PBS is trying a little science experiment.
The noncom programming service will announce Monday that it will, for the first time, stream a show online before it is available on-air. The move comes as the network explores program delivery on multiple platforms and looks to boost its online presence.
PBS will stream pilots/specials for three potential new science series at PBS.org Jan. 1, then air them on member stations starting Jan. 3 and ask Web surfers and viewers to weigh in online with their favorite.
Although the the effort is being dubbed in-house as "PBS Science Idol," the online vote will not actually be determinative. PBS will take the surfers top vote getter into account along with other reseach in determining the winner, which will get a 10-episode slot in fall 2007 on member stations.
The episode refering to Huxley:
22nd Century will look at the shape of scientific things to come, posing such questions as: Will lifespans increase to 250 years, will machines get so small they can do a Fantastic Voyage like repair of the human body, and the Borg-like premise of brains one day being linked much as computers on the Web are today. Taking viewers on the tour of tomorrowland will be an actor playing Aldous Huxley, author of Brave New World, which was about the possible dehumanizing effects of technolgoy; an "everyday viewer" character, and a resident of the future who paints a rosy picture of the possibilities.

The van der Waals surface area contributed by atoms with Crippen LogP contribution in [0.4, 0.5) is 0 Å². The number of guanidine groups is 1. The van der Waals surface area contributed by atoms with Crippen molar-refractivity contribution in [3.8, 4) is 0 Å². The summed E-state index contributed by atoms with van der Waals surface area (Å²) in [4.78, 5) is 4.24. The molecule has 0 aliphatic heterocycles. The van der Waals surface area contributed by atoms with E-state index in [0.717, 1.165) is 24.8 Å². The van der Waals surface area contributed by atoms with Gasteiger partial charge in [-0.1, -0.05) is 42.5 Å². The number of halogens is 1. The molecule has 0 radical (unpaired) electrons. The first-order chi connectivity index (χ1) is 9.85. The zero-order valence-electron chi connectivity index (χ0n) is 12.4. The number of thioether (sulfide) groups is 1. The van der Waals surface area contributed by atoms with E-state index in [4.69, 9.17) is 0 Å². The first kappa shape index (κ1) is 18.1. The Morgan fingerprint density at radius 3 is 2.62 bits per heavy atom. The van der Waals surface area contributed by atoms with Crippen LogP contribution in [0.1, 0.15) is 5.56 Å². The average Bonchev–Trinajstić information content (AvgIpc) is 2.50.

Wednesday, January 17, 2007, 8:00-9:00 p.m. ET
What is the world going to be like 30 years from now? Will human life spans increase to 250 years or more? Will personal computers be smarter than the humans who use them? Will machines shrink to a micro-level so small that they can make repairs inside a human cell? This series is about dramatic changes being made by scientific and technological research conducted in laboratories across the globe today. The pilot episode, called "World Wide Mind," is about a new theory that suggests that in the coming decades all our brains will be wired together just as computers were wired together via the World Wide Web during the 1990s. Each episode will be driven by three characters viewing these scientific advances from a different perspective. One will be an actor portrayingAldous Huxley , late author of Brave New World, who worried about the dehumanizing consequences of new technology. The second will be an impartial observer from the present, an everyday person who, like our viewers, is affected by the changes taking place. The third will be a character from the future, who presents an optimistic view of all the possibilities these technologies offer.
January 1 Website launch: pbs.org/22ndcentury
(accessible from 01.01.2007)